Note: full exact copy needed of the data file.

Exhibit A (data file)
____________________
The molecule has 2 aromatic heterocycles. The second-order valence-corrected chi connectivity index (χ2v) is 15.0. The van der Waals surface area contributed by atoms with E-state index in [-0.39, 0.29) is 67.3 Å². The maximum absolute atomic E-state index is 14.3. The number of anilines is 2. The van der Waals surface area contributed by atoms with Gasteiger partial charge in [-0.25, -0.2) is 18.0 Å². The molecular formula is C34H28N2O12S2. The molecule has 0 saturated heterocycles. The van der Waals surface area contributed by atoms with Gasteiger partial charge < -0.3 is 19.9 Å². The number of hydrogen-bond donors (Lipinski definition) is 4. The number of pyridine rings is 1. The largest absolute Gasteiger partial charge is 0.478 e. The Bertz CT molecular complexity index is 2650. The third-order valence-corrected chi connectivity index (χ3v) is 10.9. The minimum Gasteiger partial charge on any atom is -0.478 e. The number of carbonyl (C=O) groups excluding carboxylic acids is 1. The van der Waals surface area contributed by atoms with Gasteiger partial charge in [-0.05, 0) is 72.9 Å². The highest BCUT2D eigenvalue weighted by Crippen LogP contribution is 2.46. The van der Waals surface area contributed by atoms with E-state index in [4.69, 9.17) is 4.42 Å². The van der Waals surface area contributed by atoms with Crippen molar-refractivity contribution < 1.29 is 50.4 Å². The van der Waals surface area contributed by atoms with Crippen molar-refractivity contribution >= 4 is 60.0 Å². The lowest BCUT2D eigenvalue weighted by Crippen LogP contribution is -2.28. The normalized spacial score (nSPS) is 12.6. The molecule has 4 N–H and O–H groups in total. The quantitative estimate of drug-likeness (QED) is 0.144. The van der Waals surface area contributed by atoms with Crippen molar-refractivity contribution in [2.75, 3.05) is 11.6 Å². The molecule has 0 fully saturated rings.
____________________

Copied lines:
The molecule has 2 aromatic heterocycles. The second-order valence-corrected chi connectivity index (χ2v) is 15.0. The van der Waals surface area contributed by atoms with E-state index in [-0.39, 0.29) is 67.3 Å². The maximum absolute atomic E-state index is 14.3. The number of anilines is 2. The van der Waals surface area contributed by atoms with Gasteiger partial charge in [-0.25, -0.2) is 18.0 Å². The molecular formula is C34H28N2O12S2. The molecule has 0 saturated heterocycles. The van der Waals surface area contributed by atoms with Gasteiger partial charge < -0.3 is 19.9 Å². The number of hydrogen-bond donors (Lipinski definition) is 4. The number of pyridine rings is 1. The largest absolute Gasteiger partial charge is 0.478 e. The Bertz CT molecular complexity index is 2650. The third-order valence-corrected chi connectivity index (χ3v) is 10.9. The minimum Gasteiger partial charge on any atom is -0.478 e. The number of carbonyl (C=O) groups excluding carboxylic acids is 1. The van der Waals surface area contributed by atoms with Gasteiger partial charge in [-0.05, 0) is 72.9 Å². The highest BCUT2D eigenvalue weighted by Crippen LogP contribution is 2.46. The van der Waals surface area contributed by atoms with E-state index in [4.69, 9.17) is 4.42 Å². The van der Waals surface area contributed by atoms with Crippen molar-refractivity contribution < 1.29 is 50.4 Å². The van der Waals surface area contributed by atoms with Crippen molar-refractivity contribution >= 4 is 60.0 Å². The lowest BCUT2D eigenvalue weighted by Crippen LogP contribution is -2.28. The normalized spacial score (nSPS) is 12.6. The molecule has 4 N–H and O–H groups in total. The quantitative estimate of drug-likeness (QED) is 0.144. The van der Waals surface area contributed by atoms with Crippen molar-refractivity contribution in [2.75, 3.05) is 11.6 Å². The molecule has 0 fully saturated rings.